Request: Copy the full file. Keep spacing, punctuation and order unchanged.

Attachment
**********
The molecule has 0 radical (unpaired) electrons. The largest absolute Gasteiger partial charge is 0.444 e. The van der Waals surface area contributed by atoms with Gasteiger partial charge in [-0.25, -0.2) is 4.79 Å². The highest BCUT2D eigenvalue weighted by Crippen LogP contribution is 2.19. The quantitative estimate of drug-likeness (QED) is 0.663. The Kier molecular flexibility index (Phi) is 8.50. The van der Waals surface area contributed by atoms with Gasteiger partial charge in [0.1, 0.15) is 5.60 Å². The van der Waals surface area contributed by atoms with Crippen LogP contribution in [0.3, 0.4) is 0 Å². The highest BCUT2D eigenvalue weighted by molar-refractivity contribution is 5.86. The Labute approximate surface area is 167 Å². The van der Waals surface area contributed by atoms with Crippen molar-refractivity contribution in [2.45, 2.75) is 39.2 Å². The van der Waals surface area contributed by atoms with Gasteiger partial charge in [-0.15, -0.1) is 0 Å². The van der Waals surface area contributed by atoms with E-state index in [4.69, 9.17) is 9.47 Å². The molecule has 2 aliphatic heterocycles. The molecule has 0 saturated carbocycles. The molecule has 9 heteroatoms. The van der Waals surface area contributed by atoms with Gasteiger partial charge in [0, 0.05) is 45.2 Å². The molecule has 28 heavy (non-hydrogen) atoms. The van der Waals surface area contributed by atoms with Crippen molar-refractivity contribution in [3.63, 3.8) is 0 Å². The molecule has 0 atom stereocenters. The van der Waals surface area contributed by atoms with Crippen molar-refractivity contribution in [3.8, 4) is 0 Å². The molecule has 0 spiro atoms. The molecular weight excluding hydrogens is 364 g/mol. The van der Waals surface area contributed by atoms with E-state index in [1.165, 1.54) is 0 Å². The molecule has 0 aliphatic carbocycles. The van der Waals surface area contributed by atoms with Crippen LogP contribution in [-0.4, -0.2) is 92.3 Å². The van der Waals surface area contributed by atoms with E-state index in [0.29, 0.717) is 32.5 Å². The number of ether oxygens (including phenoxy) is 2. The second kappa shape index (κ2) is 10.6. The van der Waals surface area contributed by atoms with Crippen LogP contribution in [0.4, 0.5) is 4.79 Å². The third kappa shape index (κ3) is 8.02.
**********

The molecule has 0 radical (unpaired) electrons. The largest absolute Gasteiger partial charge is 0.444 e. The van der Waals surface area contributed by atoms with Gasteiger partial charge in [-0.25, -0.2) is 4.79 Å². The highest BCUT2D eigenvalue weighted by Crippen LogP contribution is 2.19. The quantitative estimate of drug-likeness (QED) is 0.663. The Kier molecular flexibility index (Phi) is 8.50. The van der Waals surface area contributed by atoms with Gasteiger partial charge in [0.1, 0.15) is 5.60 Å². The van der Waals surface area contributed by atoms with Crippen LogP contribution in [0.3, 0.4) is 0 Å². The highest BCUT2D eigenvalue weighted by molar-refractivity contribution is 5.86. The Labute approximate surface area is 167 Å². The van der Waals surface area contributed by atoms with Crippen molar-refractivity contribution in [2.45, 2.75) is 39.2 Å². The van der Waals surface area contributed by atoms with Gasteiger partial charge in [-0.15, -0.1) is 0 Å². The van der Waals surface area contributed by atoms with E-state index in [4.69, 9.17) is 9.47 Å². The molecule has 2 aliphatic heterocycles. The molecule has 0 saturated carbocycles. The molecule has 9 heteroatoms. The van der Waals surface area contributed by atoms with Gasteiger partial charge in [0, 0.05) is 45.2 Å². The molecule has 28 heavy (non-hydrogen) atoms. The van der Waals surface area contributed by atoms with Crippen molar-refractivity contribution in [3.63, 3.8) is 0 Å². The molecule has 0 atom stereocenters. The van der Waals surface area contributed by atoms with Crippen molar-refractivity contribution in [3.8, 4) is 0 Å². The molecule has 0 spiro atoms. The molecular weight excluding hydrogens is 364 g/mol. The van der Waals surface area contributed by atoms with E-state index in [1.165, 1.54) is 0 Å². The molecule has 0 aliphatic carbocycles. The van der Waals surface area contributed by atoms with Crippen LogP contribution in [-0.4, -0.2) is 92.3 Å². The van der Waals surface area contributed by atoms with E-state index in [0.29, 0.717) is 32.5 Å². The number of ether oxygens (including phenoxy) is 2. The second kappa shape index (κ2) is 10.6. The van der Waals surface area contributed by atoms with Crippen LogP contribution in [0.4, 0.5) is 4.79 Å². The third kappa shape index (κ3) is 8.02.